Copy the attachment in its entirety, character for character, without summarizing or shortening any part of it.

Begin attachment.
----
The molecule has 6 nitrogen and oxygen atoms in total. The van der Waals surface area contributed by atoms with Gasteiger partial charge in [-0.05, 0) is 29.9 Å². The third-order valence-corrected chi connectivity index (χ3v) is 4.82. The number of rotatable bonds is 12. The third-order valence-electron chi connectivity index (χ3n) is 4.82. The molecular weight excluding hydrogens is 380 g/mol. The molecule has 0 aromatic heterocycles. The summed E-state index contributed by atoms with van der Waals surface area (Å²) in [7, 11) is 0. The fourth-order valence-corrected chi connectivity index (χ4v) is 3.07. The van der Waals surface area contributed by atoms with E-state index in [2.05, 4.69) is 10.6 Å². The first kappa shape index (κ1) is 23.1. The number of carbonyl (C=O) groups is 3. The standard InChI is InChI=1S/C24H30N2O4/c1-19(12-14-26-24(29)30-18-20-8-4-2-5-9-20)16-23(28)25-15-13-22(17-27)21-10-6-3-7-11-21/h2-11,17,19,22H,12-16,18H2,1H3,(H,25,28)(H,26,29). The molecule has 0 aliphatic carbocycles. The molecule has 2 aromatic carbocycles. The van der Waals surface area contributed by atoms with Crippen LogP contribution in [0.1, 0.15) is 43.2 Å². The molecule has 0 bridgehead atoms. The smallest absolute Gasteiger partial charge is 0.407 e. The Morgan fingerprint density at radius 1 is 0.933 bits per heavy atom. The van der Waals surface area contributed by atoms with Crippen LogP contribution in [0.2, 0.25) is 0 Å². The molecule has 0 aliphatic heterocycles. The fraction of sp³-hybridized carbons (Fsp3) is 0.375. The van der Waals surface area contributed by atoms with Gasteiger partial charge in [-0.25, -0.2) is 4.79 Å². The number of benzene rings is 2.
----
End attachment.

The molecule has 6 nitrogen and oxygen atoms in total. The van der Waals surface area contributed by atoms with Gasteiger partial charge in [-0.05, 0) is 29.9 Å². The third-order valence-corrected chi connectivity index (χ3v) is 4.82. The number of rotatable bonds is 12. The third-order valence-electron chi connectivity index (χ3n) is 4.82. The molecular weight excluding hydrogens is 380 g/mol. The molecule has 0 aromatic heterocycles. The summed E-state index contributed by atoms with van der Waals surface area (Å²) in [7, 11) is 0. The fourth-order valence-corrected chi connectivity index (χ4v) is 3.07. The van der Waals surface area contributed by atoms with E-state index in [2.05, 4.69) is 10.6 Å². The first kappa shape index (κ1) is 23.1. The number of carbonyl (C=O) groups is 3. The standard InChI is InChI=1S/C24H30N2O4/c1-19(12-14-26-24(29)30-18-20-8-4-2-5-9-20)16-23(28)25-15-13-22(17-27)21-10-6-3-7-11-21/h2-11,17,19,22H,12-16,18H2,1H3,(H,25,28)(H,26,29). The molecule has 0 aliphatic carbocycles. The molecule has 2 aromatic carbocycles. The van der Waals surface area contributed by atoms with Crippen LogP contribution in [0.1, 0.15) is 43.2 Å². The molecule has 0 bridgehead atoms. The smallest absolute Gasteiger partial charge is 0.407 e. The Morgan fingerprint density at radius 1 is 0.933 bits per heavy atom. The van der Waals surface area contributed by atoms with Crippen LogP contribution in [0.2, 0.25) is 0 Å². The molecule has 0 aliphatic heterocycles. The fraction of sp³-hybridized carbons (Fsp3) is 0.375. The van der Waals surface area contributed by atoms with Gasteiger partial charge in [-0.25, -0.2) is 4.79 Å². The number of benzene rings is 2.